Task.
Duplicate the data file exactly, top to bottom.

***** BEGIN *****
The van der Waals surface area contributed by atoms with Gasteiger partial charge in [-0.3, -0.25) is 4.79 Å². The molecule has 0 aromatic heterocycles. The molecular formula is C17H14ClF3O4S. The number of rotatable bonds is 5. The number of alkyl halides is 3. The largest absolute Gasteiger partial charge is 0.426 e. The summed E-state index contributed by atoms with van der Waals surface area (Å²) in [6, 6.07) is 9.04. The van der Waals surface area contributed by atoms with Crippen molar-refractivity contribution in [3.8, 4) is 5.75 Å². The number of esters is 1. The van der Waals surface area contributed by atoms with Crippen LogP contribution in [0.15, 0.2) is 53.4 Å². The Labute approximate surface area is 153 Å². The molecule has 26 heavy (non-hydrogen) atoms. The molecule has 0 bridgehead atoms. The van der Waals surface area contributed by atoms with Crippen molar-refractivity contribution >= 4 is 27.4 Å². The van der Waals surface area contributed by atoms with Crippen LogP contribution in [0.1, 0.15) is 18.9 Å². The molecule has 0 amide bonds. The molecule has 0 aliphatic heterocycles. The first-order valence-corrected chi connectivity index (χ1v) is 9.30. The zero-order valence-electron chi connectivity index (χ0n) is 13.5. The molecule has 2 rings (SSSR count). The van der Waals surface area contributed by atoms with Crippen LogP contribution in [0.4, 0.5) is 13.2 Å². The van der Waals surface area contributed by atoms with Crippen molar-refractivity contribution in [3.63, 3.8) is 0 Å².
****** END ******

The van der Waals surface area contributed by atoms with Gasteiger partial charge in [-0.3, -0.25) is 4.79 Å². The molecule has 0 aromatic heterocycles. The molecular formula is C17H14ClF3O4S. The number of rotatable bonds is 5. The number of alkyl halides is 3. The largest absolute Gasteiger partial charge is 0.426 e. The summed E-state index contributed by atoms with van der Waals surface area (Å²) in [6, 6.07) is 9.04. The van der Waals surface area contributed by atoms with Crippen molar-refractivity contribution in [3.8, 4) is 5.75 Å². The number of esters is 1. The van der Waals surface area contributed by atoms with Crippen LogP contribution in [0.15, 0.2) is 53.4 Å². The Labute approximate surface area is 153 Å². The molecule has 26 heavy (non-hydrogen) atoms. The molecule has 0 bridgehead atoms. The van der Waals surface area contributed by atoms with Crippen molar-refractivity contribution >= 4 is 27.4 Å². The van der Waals surface area contributed by atoms with Crippen LogP contribution in [0.1, 0.15) is 18.9 Å². The molecule has 0 amide bonds. The molecule has 0 aliphatic heterocycles. The first-order valence-corrected chi connectivity index (χ1v) is 9.30. The zero-order valence-electron chi connectivity index (χ0n) is 13.5. The molecule has 2 rings (SSSR count). The van der Waals surface area contributed by atoms with Crippen LogP contribution in [0.4, 0.5) is 13.2 Å². The van der Waals surface area contributed by atoms with Crippen molar-refractivity contribution in [3.63, 3.8) is 0 Å².